Note: In this movie, we are told that Wednesday and Pugsley have never set foot off of the Addams family property, not even for a vacation, and they are completely unaware of the outside world, which is bad parenting even by Addams Family standards.
This leads to the one aspect of the movie I wish had been given more screen time, which would be Wednesday’s desire to experience Junior High, much to Morticia’s dismay. The two fight but Wednesday puts forth a good argument, “Mother, would you really wish to deprive me of the opportunity of tormenting children my own age?” In this subplot, we get Wednesday dealing with the school’s clique of “Mean Girls,” as well as a delightful scene of Wednesday in Biology class, where her reaction to being given a dead frog is to construct a Doctor Frankenstein assortment of equipment to bring the creature back to life. The stuff with Wednesday and her new best friend Parker (Elsie Fisher) are easily the best moments in the film and any time it cut back to Pugsley having to practice for his upcoming Mazurka I just groaned.
Unfortunately, neither Wednesday’s school life nor Pugsley’s upcoming manhood is the central plot of this particular Addams Family movie, instead, that honour goes to the planned community of “Assimilation” — yes, that’s the actual name of the town in this movie, which is an early clue that subtlety will not be on the menu here — a town that is being run by reality TV host Margaux Needler (Allison Janney), who turns out to be this film’s chief villain. It seems that the Addams Family’s spooky home could jeopardize the selling of the remaining fifty homes in Assimilation, and with the Addams refusing a free home renovation, Margaux is forced to use the power of social media to turn the residents of Assimilation against the Addams Family.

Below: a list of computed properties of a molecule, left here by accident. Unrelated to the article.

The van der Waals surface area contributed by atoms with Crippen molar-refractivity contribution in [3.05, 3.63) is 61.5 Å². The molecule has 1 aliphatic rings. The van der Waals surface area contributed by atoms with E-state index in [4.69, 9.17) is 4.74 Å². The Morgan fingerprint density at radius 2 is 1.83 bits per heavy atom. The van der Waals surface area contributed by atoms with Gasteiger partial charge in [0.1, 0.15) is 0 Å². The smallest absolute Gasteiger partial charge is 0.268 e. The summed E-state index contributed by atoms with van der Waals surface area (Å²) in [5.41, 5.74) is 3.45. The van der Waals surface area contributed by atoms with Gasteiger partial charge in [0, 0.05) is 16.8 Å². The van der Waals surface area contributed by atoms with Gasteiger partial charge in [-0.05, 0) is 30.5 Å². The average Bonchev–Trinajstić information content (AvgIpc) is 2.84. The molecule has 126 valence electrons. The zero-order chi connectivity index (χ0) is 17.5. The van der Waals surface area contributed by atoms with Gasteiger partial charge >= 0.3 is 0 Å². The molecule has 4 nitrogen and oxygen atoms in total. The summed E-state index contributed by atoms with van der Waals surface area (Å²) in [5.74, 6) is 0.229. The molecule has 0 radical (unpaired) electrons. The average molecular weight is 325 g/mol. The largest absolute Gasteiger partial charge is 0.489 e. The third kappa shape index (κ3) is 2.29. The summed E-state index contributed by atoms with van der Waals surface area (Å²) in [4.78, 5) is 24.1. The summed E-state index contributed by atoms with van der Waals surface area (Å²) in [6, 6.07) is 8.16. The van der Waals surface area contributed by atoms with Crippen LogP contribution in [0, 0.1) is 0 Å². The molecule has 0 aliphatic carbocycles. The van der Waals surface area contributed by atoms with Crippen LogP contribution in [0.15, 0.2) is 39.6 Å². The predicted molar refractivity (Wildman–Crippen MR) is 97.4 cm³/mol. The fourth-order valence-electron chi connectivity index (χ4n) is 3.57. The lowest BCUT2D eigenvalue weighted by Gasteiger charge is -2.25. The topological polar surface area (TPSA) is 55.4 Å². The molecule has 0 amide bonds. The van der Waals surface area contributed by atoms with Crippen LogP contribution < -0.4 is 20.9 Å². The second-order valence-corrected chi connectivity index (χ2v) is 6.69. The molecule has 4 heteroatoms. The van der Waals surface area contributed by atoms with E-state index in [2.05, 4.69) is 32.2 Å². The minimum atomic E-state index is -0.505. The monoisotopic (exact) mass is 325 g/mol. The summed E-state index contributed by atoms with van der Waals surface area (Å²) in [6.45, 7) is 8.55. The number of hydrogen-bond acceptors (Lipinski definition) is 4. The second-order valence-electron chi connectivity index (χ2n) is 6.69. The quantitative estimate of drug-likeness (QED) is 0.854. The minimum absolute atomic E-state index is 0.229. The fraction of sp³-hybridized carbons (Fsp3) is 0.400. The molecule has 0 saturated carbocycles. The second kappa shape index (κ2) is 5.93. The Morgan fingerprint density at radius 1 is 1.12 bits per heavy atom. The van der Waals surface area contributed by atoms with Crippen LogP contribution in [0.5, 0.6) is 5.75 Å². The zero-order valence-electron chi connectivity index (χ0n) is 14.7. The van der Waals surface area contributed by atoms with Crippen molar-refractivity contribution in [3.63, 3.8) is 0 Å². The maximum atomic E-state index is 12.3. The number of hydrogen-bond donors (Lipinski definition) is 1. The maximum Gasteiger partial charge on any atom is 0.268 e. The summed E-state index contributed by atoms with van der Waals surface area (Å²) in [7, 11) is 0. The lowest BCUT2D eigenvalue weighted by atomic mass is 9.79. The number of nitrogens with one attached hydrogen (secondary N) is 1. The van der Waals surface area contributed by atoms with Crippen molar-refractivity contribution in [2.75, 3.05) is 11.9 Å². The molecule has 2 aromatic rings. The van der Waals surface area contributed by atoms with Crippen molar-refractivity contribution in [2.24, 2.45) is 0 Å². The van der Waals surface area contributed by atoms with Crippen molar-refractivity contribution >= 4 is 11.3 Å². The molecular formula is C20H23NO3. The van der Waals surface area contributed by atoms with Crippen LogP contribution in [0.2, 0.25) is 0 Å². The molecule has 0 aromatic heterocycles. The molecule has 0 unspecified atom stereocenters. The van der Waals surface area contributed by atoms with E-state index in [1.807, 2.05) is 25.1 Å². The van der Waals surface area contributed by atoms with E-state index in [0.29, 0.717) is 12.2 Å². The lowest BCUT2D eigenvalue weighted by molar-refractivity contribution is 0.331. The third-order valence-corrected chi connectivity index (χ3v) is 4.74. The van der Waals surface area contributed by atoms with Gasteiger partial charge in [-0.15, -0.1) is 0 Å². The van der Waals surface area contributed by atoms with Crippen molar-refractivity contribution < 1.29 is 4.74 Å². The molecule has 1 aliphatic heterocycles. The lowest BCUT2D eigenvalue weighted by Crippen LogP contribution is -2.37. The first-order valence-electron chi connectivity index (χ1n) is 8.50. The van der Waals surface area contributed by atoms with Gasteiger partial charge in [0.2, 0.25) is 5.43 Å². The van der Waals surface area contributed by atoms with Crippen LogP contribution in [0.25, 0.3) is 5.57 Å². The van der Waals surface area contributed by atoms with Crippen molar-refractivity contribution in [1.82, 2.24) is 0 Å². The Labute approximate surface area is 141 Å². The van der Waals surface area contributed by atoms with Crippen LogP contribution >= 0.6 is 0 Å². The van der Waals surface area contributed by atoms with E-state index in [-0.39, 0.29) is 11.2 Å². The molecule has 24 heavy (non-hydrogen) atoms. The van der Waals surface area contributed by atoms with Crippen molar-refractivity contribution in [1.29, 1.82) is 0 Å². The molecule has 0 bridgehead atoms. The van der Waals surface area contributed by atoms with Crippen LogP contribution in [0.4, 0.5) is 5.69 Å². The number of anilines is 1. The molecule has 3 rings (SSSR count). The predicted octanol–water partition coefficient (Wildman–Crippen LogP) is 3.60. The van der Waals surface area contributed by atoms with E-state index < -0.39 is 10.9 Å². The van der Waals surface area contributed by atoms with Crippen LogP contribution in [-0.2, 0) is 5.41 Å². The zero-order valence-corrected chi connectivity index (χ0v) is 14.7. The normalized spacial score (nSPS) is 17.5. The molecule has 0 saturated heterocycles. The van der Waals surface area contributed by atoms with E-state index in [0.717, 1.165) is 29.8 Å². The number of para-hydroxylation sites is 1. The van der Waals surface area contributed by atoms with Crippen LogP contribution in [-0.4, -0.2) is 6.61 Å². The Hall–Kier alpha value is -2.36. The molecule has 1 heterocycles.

Note: Why Margaux Needler has a secret lair, where she can monitor all the homes in this planned community via the hidden cameras she installed, is never explained. Was she practicing for a future job as a Bond villain?
The overused and trite message of conformity is about as subtle as a ball-peen hammer to the forehead; the kids of Assimilation even sing a song with such lyrics as, “What’s so great about being yourself when you can be like everyone else? It’s easy to be happy if you have no choice.” Now, this message of encouraging individual expression and fighting conformity isn’t a bad one, but sadly, it’s handled in the tritest and most boring way possible. I can picture even five-year-old audience members rolling their eyes over the ham-fisted writing on display here.